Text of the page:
In this SFFQ, a total of 63 food items were included based on the general dietary habit in Hunan province of China, with the intention to understand the participants’ frequency of consumption for each food item (i.e., never; once per month, 2-3 times per month, 1-3 times per week, 4-5 times per week, once per day, twice per day, or >twice per day) and average amount of consumption in each time (<100 g, 100-200 g, 201-300 g, 301-400 g, 401-500 g, or >500 g) during the previous year. The SFFQ consisted of 63 commonly consumed local food items, including the main sources of dietary Se, which included meat, fish, eggs, bread, cereals and milk . Also included almost Se-free food sources, such as fruits and vegetables . To facilitate the participants in making accurate choices, pictures of food items showing the standard weight were provided alongside the SFFQ. The compositions of macro nutrients and micro nutrients were calculated based on the Chinese Food Composition Table for all the included food items.
Assessment of other exposures
The BMI was calculated based on the measurement of weight and height for each participant. The average frequency of physical activity (never, 1-2 times per week, 3-4 times per week or ≥5 times per week), average duration of each physical activity (<30 min, 30-60 min, 1-2 h, or >2 h), as well as the smoking and drinking status were all inquired and recorded during the interview. The fasting blood glucose (FBG) was detected by the Beckman Coulter AU 5800 (Beckman Coulter Inc., Brea, CA, US), and a participant would be diagnosed of diabetes if his/her FBG ≥ 7.0 mmol/L or if he/she was undergoing any anti-diabetic treatment. The blood pressure was measured by an electronic sphygmomanometer, and a participant would be diagnosed of hypertension if his/her systolic blood pressure ≥ 140 mmHg or diastolic blood pressure ≥ 90 mmHg, or if he/she was using any anti-hypertensive drug.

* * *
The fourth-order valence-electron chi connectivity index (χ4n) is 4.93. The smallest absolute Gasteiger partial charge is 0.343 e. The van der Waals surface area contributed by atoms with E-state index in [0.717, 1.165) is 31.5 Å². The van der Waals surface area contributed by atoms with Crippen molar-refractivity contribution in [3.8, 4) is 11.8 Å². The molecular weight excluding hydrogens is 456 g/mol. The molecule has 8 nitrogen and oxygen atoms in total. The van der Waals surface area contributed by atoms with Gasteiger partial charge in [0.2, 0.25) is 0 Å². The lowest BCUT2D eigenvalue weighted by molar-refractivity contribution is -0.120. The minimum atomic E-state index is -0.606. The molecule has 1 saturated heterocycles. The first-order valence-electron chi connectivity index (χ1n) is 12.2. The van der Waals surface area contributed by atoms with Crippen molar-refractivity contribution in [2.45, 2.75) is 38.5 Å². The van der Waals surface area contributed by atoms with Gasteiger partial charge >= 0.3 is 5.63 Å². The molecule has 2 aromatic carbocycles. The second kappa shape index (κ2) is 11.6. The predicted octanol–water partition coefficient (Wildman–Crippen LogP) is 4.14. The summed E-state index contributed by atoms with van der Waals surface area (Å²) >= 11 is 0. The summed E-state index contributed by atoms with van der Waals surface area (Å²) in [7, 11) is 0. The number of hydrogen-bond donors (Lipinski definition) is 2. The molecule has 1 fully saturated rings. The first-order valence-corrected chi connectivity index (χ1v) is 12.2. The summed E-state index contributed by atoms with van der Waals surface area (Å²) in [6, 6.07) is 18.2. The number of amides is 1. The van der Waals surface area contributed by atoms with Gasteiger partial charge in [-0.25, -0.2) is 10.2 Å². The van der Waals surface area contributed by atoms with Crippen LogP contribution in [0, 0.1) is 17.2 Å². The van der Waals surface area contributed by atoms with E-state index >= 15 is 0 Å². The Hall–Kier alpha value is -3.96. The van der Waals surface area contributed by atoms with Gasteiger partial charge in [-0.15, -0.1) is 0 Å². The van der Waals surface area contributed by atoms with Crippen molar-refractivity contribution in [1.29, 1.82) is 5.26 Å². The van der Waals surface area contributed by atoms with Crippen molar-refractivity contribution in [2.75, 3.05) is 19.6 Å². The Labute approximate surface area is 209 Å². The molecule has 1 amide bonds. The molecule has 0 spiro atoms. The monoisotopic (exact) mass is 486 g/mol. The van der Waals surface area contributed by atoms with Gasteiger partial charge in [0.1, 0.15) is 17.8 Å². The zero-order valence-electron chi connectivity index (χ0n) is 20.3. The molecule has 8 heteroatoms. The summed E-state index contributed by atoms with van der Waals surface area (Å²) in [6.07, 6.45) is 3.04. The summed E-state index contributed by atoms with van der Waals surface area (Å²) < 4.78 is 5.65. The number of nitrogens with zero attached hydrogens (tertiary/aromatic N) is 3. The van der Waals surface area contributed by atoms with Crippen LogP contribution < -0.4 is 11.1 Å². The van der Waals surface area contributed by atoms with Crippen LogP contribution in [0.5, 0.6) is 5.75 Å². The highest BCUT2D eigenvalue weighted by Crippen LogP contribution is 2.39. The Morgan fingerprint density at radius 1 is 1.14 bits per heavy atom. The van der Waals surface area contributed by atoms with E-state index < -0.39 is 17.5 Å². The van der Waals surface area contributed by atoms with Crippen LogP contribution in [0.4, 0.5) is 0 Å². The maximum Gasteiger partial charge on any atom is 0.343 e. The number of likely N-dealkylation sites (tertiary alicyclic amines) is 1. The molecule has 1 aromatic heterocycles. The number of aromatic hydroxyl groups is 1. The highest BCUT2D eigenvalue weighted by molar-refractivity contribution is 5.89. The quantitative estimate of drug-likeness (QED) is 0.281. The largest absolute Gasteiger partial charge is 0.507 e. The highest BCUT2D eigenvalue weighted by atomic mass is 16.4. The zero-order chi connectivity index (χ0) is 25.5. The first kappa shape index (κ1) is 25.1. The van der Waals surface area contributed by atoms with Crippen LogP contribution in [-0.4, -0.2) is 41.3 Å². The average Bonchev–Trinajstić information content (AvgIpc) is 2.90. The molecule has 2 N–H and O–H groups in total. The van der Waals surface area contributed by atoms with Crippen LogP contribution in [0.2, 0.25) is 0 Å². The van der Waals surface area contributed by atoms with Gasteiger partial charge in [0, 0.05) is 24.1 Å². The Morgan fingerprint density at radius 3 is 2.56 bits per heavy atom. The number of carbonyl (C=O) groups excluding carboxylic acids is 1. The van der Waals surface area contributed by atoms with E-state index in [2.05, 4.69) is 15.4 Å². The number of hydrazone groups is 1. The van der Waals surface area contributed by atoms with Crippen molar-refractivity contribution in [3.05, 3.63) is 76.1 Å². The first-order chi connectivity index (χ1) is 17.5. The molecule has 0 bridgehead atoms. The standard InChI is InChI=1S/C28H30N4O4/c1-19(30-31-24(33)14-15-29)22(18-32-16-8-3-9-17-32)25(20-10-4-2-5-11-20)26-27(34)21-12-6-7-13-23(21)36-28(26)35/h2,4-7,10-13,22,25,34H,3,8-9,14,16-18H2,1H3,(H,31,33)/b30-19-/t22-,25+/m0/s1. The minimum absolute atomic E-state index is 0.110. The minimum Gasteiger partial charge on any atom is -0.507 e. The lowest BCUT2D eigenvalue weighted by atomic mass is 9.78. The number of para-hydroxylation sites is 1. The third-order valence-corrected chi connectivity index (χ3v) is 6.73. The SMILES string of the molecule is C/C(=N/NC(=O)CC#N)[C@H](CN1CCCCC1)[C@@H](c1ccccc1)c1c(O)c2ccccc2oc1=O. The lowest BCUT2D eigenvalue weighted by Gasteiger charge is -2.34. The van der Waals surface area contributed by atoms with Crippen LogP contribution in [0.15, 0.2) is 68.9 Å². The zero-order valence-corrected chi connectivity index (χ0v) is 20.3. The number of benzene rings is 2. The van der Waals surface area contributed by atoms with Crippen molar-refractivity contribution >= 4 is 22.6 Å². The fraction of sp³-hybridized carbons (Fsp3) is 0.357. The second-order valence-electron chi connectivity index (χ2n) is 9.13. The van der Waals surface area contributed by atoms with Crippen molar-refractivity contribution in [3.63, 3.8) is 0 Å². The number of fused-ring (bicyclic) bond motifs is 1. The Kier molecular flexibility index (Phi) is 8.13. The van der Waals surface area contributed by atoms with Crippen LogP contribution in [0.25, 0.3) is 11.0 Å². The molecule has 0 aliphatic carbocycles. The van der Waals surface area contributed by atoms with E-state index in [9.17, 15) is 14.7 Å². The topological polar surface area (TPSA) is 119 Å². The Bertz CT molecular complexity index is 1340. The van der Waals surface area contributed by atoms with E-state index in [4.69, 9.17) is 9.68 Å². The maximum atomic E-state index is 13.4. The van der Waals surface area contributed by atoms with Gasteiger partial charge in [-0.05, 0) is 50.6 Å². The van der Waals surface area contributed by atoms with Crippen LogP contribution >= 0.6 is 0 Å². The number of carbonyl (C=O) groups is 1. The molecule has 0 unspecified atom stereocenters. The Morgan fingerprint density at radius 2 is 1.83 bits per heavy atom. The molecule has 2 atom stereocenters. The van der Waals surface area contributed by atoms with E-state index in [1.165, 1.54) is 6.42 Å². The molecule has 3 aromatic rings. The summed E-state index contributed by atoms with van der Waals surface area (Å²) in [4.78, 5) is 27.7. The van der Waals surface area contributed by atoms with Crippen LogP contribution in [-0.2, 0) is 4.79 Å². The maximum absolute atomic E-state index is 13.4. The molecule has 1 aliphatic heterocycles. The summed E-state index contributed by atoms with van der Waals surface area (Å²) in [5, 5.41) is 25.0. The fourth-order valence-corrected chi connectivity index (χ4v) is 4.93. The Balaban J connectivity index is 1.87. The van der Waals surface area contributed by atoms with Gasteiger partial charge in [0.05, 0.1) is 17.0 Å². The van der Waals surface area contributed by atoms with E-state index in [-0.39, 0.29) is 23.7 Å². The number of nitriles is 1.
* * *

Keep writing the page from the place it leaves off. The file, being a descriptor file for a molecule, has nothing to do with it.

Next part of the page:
The BMD was detected by a compact radiographic absorptiometry (RA) system called Alara MetriScan (Alara Inc., Fremont, CA, US), at the middle phalanges of the second to fourth fingers on the non-dominant hand. To guarantee the accuracy of measurement, all participants were requested to take off accessories from the hand before testing. The RA system would capture a high-resolution radio graphic image at an intensity expressed in arbitrary units (mineral mass/area) based on the mean value. Then, by referencing to a manufacturer-provided database, the T-score, which was used to compare the measured BMD of a participant with the average BMD of young, healthy subjects of the same gender, would be computed [31-33]. The peripheral densitometry system used in this study was characterized by high portability, low cost, and low X-ray dose (< 0.02 μSV/test). Based on the collected measurements, the participants were classified in accordance with the recommendations specified by the World Health Organization. Specifically, the BMD level within 1 standard deviation (SD) vs. a young, healthy adult is regarded as normal; the BMD level ranged from 1-2.5 SD below a young, healthy adult is regarded as osteopenia; and the BMD level equal to or 2.5 SD below a young, healthy adult is regarded as OP . Participants classified as normal and osteopenia were both regarded as non-OP.